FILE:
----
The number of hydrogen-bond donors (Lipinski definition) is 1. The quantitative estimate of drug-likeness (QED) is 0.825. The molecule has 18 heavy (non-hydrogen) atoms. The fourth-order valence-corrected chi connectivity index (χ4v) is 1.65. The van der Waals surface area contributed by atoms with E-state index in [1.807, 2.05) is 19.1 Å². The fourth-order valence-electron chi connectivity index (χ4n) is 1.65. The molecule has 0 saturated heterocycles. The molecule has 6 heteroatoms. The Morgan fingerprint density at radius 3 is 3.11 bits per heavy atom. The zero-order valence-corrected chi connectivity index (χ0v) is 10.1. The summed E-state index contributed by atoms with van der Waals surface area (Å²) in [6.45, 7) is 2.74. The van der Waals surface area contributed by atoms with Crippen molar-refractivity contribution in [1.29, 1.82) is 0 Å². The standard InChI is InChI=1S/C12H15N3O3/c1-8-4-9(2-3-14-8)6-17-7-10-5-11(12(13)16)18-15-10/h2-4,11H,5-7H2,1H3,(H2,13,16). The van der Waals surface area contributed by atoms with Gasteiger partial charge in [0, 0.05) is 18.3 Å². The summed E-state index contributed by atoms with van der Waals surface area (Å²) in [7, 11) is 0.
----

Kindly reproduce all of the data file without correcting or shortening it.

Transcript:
The number of hydrogen-bond donors (Lipinski definition) is 1. The quantitative estimate of drug-likeness (QED) is 0.825. The molecule has 18 heavy (non-hydrogen) atoms. The fourth-order valence-corrected chi connectivity index (χ4v) is 1.65. The van der Waals surface area contributed by atoms with E-state index in [1.807, 2.05) is 19.1 Å². The fourth-order valence-electron chi connectivity index (χ4n) is 1.65. The molecule has 0 saturated heterocycles. The molecule has 6 heteroatoms. The Morgan fingerprint density at radius 3 is 3.11 bits per heavy atom. The zero-order valence-corrected chi connectivity index (χ0v) is 10.1. The summed E-state index contributed by atoms with van der Waals surface area (Å²) in [6.45, 7) is 2.74. The van der Waals surface area contributed by atoms with Crippen molar-refractivity contribution in [1.29, 1.82) is 0 Å². The standard InChI is InChI=1S/C12H15N3O3/c1-8-4-9(2-3-14-8)6-17-7-10-5-11(12(13)16)18-15-10/h2-4,11H,5-7H2,1H3,(H2,13,16). The van der Waals surface area contributed by atoms with Gasteiger partial charge in [0, 0.05) is 18.3 Å². The summed E-state index contributed by atoms with van der Waals surface area (Å²) in [7, 11) is 0.